Outbreaks of mycoplasma infection can happen all year round and it presents symptoms such as fever and cough. The Department of Respiratory and Critical Care Medicine at Singapore General Hospital explains how it is treated and debunks myths on it.
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Treatment for mycoplasma infection
In temperate countries, outbreaks of mycoplasma infections occur in late summer and autumn, but in Singapore, there are no such seasonal outbreaks, she said. Just like the flu, immunity to mycoplasma seems to wane after several years, said Dr Ong, adding that “recurrent mycoplasma infections are definitely possible.”
Patients who come down with the infection need not worry about costly medical bills, however. There are several effective oral options for treating it, which are generally inexpensive. Many people get better without antibiotics and with ample rest, fluids and high protein food, as symptoms tend to be milder than other types of pneumonia.
Doctors may prescribe antibiotics if the symptoms are more severe. However, there is a certain risk in taking such antibiotics. While antibiotics themselves do not lower the body’s resistance, the bacteria that is naturally present in the body will become resistant to the antibiotics if used too often, making it harder to treat future infections, said
Dr Ong Thun How, Senior Consultant,
Department of Respiratory and Critical Care Medicine,
Singapore General Hospital (SGH), a member of the SingHealth group.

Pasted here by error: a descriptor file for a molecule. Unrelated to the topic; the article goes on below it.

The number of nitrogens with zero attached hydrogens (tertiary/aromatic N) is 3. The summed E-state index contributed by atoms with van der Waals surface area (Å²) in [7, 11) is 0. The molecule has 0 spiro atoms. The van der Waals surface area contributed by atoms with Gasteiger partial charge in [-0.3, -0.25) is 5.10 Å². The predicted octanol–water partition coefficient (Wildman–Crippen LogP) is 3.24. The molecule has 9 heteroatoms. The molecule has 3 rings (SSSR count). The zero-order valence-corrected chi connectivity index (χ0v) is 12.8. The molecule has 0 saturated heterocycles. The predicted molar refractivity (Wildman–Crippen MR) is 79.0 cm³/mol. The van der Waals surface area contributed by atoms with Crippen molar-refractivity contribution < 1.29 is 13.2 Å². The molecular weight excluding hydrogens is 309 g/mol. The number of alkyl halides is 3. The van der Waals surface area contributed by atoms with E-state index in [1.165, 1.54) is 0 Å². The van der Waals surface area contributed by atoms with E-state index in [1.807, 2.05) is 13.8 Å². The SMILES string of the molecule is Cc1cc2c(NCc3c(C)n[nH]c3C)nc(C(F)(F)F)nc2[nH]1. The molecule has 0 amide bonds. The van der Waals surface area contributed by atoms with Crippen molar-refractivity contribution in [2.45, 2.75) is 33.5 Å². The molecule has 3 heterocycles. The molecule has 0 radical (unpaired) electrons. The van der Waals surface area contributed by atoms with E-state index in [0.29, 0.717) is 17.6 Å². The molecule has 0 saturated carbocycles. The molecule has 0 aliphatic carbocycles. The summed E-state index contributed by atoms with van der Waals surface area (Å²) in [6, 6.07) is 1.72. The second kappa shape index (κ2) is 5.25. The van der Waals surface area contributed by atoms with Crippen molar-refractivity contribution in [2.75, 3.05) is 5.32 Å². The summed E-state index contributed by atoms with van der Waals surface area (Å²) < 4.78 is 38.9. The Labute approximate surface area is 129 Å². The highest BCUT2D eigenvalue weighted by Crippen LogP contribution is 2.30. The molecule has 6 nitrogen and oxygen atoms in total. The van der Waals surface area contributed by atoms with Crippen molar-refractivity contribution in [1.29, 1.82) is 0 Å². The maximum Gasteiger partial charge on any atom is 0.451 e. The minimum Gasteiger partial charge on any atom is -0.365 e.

With Singapore being a densely populated city, it may be impossible to avoid getting mycoplasma infection. If you develop
a fever, cough or shortness of breath, seek medical help. These symptoms have many possible causes, and it is important to be checked for pneumonia before the condition worsens. Frequent washing of hands will also help to prevent the passing of germs.
- “I can catch it on a crowded train.”
“This isn’t the flu season. I won’t catch it.”
- Fact: Transmission is believed to occur through close, prolonged contact, which is why it is common in schools and among siblings.
“Young children are most susceptible.”
- Fact: In tropical countries like Singapore, outbreaks of mycoplasma infections can happen all year round.
“I’ve got the flu jab. I won’t get mycoplasma.”
- Fact: While anyone can get the disease, it mostly affects those aged five to 20.
- Fact: The flu jab is not a vaccine against mycoplasma infection. At this point, there are no effective preventive methods other than good hygiene and covering your face when coughing or sneezing.